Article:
2. It seems pretty accurate that uw control fell victim to the format’s diversity.

    It also makes a lot of sense that the format had adapted to grixis being the marquis control stategy—aggressive decks that seem to be doing well are resilient against spot-removal. Threats either get protected or require lots of resources to control.

    In general, Modern doesn’t favor control strategies due to the powercreep of other archetype’s cards.

    1. In part, I think the perception about Modern being unfavorable for control comes from a very narrow and surprisingly outdated definition of “control”. Many would have us believe that control decks need to be creatureless, comboless, draw-go, countermagic-heavy decks. This is an extremely limited definition of control that neither corresponds to recent Magic formats nor even to the older decks which many people enshrine as part of this viewpoint. For instance, I categorize both Scapeshift and UR Twin as control decks, especially UR Twin which time and time again wins games from the control vantage. When we expand our control definition, we see that control is alive and well in many formats, and that the Modern versions aren’t too different from those elsewhere.

  3. It’s great that you were able to put some numbers on these trends, Sheridan. I think you’re spot-on with your analyses, especially the UR Twin correction that will soon come rolling in. The meta is ripe for that deck to make a triumphant return, BGx and Merfolk matchups be damned. I’m a bit disappointed that UW Control is scuffling (after some testing from the other side of the ledger, I think the value-based, proactive version is probably better suited for the rigors of Modern), but hopefully its pilots regroup and find a way to make it work.

    Another thing I’d like to ask is about the decks that were closest to clearing your +0.7% confidence interval (Burn, Grixis Control, and Amulet Bloom). Obviously, you can’t say anything as definitive as what you shared in the article because the data isn’t robust enough, but can you share any hunches with regards to the trends? I think that Grixis Control is going to eventually morph into some hybrid of the current version and Grixis Midrange that can at least fight through either Leyline of the Void or Leyline of Sanctity to some degree (as of right now, Control can’t beat Void and Midrange can’t really beat Sanctity). I also think Amulet Bloom’s continued rise is a trend to watch, since innovations like more Tolaria West and Dragonlord Dromoka have smoothed out some of the kinks in the system. And Burn… well, Burn is good in Modern. ‘Nuff said.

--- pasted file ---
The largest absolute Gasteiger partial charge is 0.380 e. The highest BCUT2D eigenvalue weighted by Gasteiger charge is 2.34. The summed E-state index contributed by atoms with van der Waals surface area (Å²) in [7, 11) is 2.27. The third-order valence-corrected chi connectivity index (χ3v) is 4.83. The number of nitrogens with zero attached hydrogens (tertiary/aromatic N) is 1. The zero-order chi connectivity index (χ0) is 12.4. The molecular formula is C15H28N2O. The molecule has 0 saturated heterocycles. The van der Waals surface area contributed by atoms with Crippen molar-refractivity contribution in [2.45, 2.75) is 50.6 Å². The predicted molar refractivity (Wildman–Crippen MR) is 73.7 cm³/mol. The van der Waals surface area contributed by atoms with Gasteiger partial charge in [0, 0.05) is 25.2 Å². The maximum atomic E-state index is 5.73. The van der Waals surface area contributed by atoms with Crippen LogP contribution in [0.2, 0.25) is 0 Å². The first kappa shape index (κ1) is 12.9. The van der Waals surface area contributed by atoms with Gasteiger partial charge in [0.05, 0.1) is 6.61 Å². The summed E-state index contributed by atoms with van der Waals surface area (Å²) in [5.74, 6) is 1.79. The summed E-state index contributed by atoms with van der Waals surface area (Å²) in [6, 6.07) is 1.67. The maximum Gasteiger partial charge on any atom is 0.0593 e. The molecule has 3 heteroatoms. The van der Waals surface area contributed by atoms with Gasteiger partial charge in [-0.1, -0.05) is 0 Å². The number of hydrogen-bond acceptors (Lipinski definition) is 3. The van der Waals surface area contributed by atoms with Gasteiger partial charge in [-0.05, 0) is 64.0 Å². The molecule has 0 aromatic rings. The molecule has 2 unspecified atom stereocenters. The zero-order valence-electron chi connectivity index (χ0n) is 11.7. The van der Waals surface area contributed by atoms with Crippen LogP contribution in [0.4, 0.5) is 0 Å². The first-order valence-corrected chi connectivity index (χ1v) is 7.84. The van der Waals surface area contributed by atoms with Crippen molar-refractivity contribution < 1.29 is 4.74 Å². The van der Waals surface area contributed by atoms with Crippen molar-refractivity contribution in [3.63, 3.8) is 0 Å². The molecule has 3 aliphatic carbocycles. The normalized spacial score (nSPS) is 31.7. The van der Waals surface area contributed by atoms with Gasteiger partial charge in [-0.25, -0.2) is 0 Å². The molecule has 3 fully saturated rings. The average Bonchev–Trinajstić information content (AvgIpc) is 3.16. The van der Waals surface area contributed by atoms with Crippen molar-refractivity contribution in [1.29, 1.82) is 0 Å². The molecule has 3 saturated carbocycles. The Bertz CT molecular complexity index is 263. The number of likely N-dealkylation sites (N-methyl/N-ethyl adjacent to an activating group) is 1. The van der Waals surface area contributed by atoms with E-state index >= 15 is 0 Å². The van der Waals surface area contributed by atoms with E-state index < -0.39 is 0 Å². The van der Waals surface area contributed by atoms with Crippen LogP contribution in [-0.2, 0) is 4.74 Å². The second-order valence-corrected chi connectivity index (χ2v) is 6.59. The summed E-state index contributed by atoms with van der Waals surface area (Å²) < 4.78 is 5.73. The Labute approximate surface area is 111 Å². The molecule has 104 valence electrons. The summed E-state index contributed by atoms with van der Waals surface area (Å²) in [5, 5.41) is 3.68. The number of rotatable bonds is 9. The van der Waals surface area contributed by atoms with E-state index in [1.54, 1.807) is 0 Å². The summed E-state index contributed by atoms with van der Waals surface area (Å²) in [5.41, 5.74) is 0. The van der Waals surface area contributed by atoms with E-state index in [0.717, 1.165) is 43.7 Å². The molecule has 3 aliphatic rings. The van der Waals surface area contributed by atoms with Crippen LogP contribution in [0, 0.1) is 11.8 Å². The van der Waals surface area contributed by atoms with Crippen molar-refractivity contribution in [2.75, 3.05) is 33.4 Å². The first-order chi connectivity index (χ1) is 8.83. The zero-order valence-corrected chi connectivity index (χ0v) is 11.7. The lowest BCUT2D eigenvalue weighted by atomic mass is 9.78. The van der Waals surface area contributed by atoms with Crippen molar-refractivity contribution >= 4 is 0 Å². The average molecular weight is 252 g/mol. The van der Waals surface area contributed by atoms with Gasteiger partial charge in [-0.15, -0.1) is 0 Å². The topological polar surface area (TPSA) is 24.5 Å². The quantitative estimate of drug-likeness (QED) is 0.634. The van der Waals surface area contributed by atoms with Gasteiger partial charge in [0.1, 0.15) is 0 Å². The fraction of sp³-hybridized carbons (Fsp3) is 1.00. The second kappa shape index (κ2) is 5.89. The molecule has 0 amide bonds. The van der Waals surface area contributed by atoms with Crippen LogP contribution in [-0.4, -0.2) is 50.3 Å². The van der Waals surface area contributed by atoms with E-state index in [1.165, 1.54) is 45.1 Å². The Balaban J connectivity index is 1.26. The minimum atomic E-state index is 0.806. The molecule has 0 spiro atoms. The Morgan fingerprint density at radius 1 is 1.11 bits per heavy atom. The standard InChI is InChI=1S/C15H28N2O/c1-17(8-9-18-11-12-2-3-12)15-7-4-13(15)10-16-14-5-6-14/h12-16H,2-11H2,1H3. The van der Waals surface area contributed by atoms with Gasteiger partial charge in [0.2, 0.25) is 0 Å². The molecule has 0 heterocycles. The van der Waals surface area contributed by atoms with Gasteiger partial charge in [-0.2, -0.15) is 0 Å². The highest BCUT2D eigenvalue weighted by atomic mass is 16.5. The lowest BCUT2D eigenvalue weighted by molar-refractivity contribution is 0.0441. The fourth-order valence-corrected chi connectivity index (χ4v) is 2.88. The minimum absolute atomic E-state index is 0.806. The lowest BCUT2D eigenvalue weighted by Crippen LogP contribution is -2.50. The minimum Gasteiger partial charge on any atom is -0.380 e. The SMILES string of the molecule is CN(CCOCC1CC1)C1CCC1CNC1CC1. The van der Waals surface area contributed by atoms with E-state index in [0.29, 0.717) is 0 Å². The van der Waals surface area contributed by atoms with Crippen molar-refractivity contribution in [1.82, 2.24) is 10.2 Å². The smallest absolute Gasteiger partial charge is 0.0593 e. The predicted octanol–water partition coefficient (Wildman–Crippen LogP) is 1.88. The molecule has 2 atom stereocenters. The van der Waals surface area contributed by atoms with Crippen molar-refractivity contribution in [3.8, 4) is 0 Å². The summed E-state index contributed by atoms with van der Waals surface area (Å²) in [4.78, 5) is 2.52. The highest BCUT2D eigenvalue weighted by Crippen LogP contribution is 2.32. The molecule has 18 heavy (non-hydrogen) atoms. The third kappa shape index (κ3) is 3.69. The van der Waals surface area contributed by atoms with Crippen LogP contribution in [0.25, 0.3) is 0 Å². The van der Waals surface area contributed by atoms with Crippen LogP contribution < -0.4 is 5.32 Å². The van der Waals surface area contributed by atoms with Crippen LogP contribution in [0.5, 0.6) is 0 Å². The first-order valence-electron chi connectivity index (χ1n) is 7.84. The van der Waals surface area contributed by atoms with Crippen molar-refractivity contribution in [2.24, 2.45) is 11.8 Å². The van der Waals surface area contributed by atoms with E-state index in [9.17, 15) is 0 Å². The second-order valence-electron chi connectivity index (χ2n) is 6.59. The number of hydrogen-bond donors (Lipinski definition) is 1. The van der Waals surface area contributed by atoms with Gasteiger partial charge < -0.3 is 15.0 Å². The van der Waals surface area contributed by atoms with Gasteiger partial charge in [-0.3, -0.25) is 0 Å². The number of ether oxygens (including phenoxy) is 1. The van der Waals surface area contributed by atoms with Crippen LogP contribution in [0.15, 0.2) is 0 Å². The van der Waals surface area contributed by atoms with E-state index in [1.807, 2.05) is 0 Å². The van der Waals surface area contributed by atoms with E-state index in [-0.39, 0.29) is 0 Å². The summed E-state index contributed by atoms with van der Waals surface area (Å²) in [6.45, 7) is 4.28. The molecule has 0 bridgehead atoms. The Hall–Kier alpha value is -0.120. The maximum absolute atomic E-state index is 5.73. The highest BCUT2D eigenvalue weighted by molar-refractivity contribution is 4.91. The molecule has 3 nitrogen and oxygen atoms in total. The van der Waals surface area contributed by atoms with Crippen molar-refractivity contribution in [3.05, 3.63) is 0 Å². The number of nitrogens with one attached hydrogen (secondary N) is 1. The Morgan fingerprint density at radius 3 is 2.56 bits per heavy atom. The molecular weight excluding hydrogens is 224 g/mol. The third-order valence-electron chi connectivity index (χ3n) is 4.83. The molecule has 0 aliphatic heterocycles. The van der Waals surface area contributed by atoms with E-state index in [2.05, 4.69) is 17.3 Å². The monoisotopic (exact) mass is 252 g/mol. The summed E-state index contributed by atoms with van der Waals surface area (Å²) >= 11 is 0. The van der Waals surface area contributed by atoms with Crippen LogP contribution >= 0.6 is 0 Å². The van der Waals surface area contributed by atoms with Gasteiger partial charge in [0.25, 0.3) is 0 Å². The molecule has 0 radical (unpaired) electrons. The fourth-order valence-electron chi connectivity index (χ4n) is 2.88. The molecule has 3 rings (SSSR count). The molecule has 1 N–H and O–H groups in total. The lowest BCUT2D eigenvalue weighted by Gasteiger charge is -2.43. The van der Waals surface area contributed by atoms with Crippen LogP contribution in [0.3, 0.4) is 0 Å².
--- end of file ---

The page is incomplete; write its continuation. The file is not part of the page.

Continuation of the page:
What are your thoughts?

    1. I also hope UW Control rallies and returns to its September spotlight. Given how similar the overall metagames look, I think this is a definite possibility for November.

      From what I’ve seen, you are spot-on in identifying a Grixis evolution to a more midrangey, IoK+Lily build. This hybridization process is often what we see in major archetypes that need to evolve to face new metagames. To some extent, the UR Twin/Grixis Twin balance illustrates this principle, as does the many faces of Burn (Naya Burn, Mardu Burn, Jund Burn, Nacatl Burn, etc.).

      As for Amulet Bloom, it’s the sort of deck that, if forgotten, will always rise to the top. When it’s remembered and respected, the deck can be checked. To me, this suggests both that the deck is much weaker than its critics will claim (it’s more easily hated than people would have us believe), but also that the deck is more dangerous than its supporters would admit.

      1. What do you mean Amulet Bloom is more dangerous and much weaker at the same time? I don’t think anyone is going to argue that Blood Moon basically kills the deck if it is resolved, but it is also weak to Infect (although not unwinnable) and loses to itself sometimes. However you can never really count it out of any game as long as neither pilot drew a nut hand. But this has always been the case with Bloom.

        Couldn’t a different explanation be that there is sense that it is reasonably safe from banning (despite people still clamoring for it) as it has survived a few list updates now? Also there is a perceived skill floor for the deck which may have scared people off.

        I think it might be in the same boat as GR Tron; when it’s good it’s very good and T1 but somewhat dependent on meta shifts. That said, people like CVM have been piloting it for a while regardless of meta and had success. Tier 1.5 maybe?